Posted In: School Safety
by Colleen Flaherty
Last week, the Obama administration issued two executive actions as part of a comprehensive gun violence reduction plan. The two actions are aimed at keeping military-grade weapons out of the wrong hands and helping address two chilling statistics: In the United States, a child or teenager is hurt or killed by a gun every 30 minutes, and 22 percent of 14- to 17-year-olds have witnessed a shooting in their lifetime.
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While Congress has failed to pass common-sense legislation supported by most Americans — including expanding criminal background checks and making gun trafficking a federal crime — the administration, spurred on by the mass shooting at a school in Newton, Conn., last December, has opted to address the issue with targeted executive actions that do not require congressional approval. The actions are designed to keep our children safe and reduce the incidence of gun violence in our communities.
“Today the Obama administration locked one backdoor used to get around Brady background checks. Most Americans would be outraged to learn the number of loopholes that allow felons and other dangerous people to get their hands on machine guns and other military-grade firearms,” said Dan Gross, president of the Brady Campaign to Prevent Gun Violence.
The first order closes a frightening loophole. In order to obtain some of the most dangerous weapons, such as machine guns or short-barreled shotguns, current law requires a thorough background check and a special license.
However, a buyer can bypass this law by registering the weapon to a trust or corporation. This means felons, domestic abusers and the dangerously mentally ill can own a dangerous firearm without a background check. In the last year alone, the Bureau of Alcohol, Tobacco, Firearms and Explosives (ATF) received more than 39,000 requests for transfers of these restricted firearms to trusts or corporations.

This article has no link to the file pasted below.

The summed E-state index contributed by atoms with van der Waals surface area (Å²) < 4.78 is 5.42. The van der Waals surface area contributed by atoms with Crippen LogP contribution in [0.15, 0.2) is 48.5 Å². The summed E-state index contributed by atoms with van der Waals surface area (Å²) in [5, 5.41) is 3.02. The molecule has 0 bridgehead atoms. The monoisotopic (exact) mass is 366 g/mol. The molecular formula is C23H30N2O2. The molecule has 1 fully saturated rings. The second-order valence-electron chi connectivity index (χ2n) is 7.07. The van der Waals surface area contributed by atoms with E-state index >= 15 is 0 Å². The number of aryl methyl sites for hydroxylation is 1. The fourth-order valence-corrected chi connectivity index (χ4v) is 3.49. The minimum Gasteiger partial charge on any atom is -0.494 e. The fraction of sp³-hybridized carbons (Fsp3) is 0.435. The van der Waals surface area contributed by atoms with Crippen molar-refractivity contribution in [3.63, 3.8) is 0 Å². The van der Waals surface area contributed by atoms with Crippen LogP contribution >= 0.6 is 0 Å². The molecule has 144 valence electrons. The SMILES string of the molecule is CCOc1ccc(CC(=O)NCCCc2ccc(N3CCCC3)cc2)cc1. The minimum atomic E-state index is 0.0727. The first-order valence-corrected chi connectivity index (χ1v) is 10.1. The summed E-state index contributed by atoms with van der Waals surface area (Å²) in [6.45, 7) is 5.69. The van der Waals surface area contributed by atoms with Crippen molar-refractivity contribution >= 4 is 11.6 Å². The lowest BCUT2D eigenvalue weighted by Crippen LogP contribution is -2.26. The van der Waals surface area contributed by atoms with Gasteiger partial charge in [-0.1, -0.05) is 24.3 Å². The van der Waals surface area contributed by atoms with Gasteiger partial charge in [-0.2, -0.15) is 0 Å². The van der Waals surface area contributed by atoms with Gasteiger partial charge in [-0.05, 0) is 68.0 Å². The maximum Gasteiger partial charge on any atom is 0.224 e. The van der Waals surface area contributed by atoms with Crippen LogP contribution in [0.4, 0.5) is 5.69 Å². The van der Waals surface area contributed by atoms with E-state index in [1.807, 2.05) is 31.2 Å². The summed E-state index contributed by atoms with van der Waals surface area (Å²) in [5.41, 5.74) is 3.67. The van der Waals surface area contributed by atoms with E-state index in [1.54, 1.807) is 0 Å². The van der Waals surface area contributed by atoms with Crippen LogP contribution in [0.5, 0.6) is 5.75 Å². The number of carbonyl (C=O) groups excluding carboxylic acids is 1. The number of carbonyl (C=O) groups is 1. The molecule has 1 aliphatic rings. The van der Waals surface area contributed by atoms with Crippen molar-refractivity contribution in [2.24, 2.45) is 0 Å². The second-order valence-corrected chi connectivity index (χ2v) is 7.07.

Under the executive order, these individuals will now be required to go through the background check process.
“While there is still much work to be done, we applaud the administration for supporting the will of 90 percent of Americans who demand strengthening Brady background checks,” said Gross.
The second order enacts a new policy to keep surplus military weapons off the streets. According to the White House press release:
When the United States provides military firearms to its allies, either as direct commercial sales or through the foreign military sales or military assistance programs, those firearms may not be imported back into the United States without U.S. government approval. Since 2005, the U.S. Government has authorized requests to reimport more than 250,000 of these firearms.
The new policy will deny requests from private entities who want to bring military-grade firearms back into the United States, with few exceptions such as museums.
“Military-grade weapons have no place in our communities,” said Mayors Against Illegal Guns co-chairs Michael Bloomberg and Thomas Menino in a joint statement.
“Every day, 33 people are murdered with guns in our country, and it’s time for Congress to stop dragging its feet and pass common-sense reforms that keep criminals and the dangerously mentally ill from illegally buying guns.”